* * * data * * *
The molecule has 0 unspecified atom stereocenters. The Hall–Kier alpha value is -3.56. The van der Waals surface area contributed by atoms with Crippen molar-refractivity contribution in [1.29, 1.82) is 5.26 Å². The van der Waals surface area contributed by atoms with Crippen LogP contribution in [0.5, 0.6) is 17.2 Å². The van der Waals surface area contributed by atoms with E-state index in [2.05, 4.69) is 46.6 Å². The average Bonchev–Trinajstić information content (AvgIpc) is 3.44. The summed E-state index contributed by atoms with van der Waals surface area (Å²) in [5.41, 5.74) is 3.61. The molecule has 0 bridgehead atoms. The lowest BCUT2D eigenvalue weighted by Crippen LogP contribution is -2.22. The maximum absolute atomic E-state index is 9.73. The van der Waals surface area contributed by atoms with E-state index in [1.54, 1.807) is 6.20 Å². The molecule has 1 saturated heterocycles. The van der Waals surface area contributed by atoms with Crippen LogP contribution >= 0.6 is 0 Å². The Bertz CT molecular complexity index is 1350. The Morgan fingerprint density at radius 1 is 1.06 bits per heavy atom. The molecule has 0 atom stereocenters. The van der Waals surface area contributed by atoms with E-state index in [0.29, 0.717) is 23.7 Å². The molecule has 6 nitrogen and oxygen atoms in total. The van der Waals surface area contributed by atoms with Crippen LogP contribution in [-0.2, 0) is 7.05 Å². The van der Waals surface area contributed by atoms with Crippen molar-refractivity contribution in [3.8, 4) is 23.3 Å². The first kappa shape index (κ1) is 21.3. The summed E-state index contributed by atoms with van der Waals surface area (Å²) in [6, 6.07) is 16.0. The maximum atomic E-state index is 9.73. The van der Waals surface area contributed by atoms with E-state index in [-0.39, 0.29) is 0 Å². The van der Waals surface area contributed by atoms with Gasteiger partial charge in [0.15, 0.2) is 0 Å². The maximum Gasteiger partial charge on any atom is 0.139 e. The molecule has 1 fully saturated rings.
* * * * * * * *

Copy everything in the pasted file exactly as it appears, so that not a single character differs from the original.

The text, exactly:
The molecule has 0 unspecified atom stereocenters. The Hall–Kier alpha value is -3.56. The van der Waals surface area contributed by atoms with Crippen molar-refractivity contribution in [1.29, 1.82) is 5.26 Å². The van der Waals surface area contributed by atoms with Crippen LogP contribution in [0.5, 0.6) is 17.2 Å². The van der Waals surface area contributed by atoms with E-state index in [2.05, 4.69) is 46.6 Å². The average Bonchev–Trinajstić information content (AvgIpc) is 3.44. The summed E-state index contributed by atoms with van der Waals surface area (Å²) in [5.41, 5.74) is 3.61. The molecule has 0 bridgehead atoms. The lowest BCUT2D eigenvalue weighted by Crippen LogP contribution is -2.22. The maximum absolute atomic E-state index is 9.73. The van der Waals surface area contributed by atoms with E-state index in [1.54, 1.807) is 6.20 Å². The molecule has 1 saturated heterocycles. The van der Waals surface area contributed by atoms with Crippen LogP contribution >= 0.6 is 0 Å². The Bertz CT molecular complexity index is 1350. The Morgan fingerprint density at radius 1 is 1.06 bits per heavy atom. The molecule has 0 atom stereocenters. The van der Waals surface area contributed by atoms with E-state index in [0.29, 0.717) is 23.7 Å². The molecule has 6 nitrogen and oxygen atoms in total. The van der Waals surface area contributed by atoms with Crippen LogP contribution in [-0.2, 0) is 7.05 Å². The van der Waals surface area contributed by atoms with Crippen molar-refractivity contribution in [3.8, 4) is 23.3 Å². The first kappa shape index (κ1) is 21.3. The summed E-state index contributed by atoms with van der Waals surface area (Å²) in [6, 6.07) is 16.0. The maximum atomic E-state index is 9.73. The van der Waals surface area contributed by atoms with E-state index in [-0.39, 0.29) is 0 Å². The van der Waals surface area contributed by atoms with Gasteiger partial charge in [0.15, 0.2) is 0 Å². The maximum Gasteiger partial charge on any atom is 0.139 e. The molecule has 1 fully saturated rings.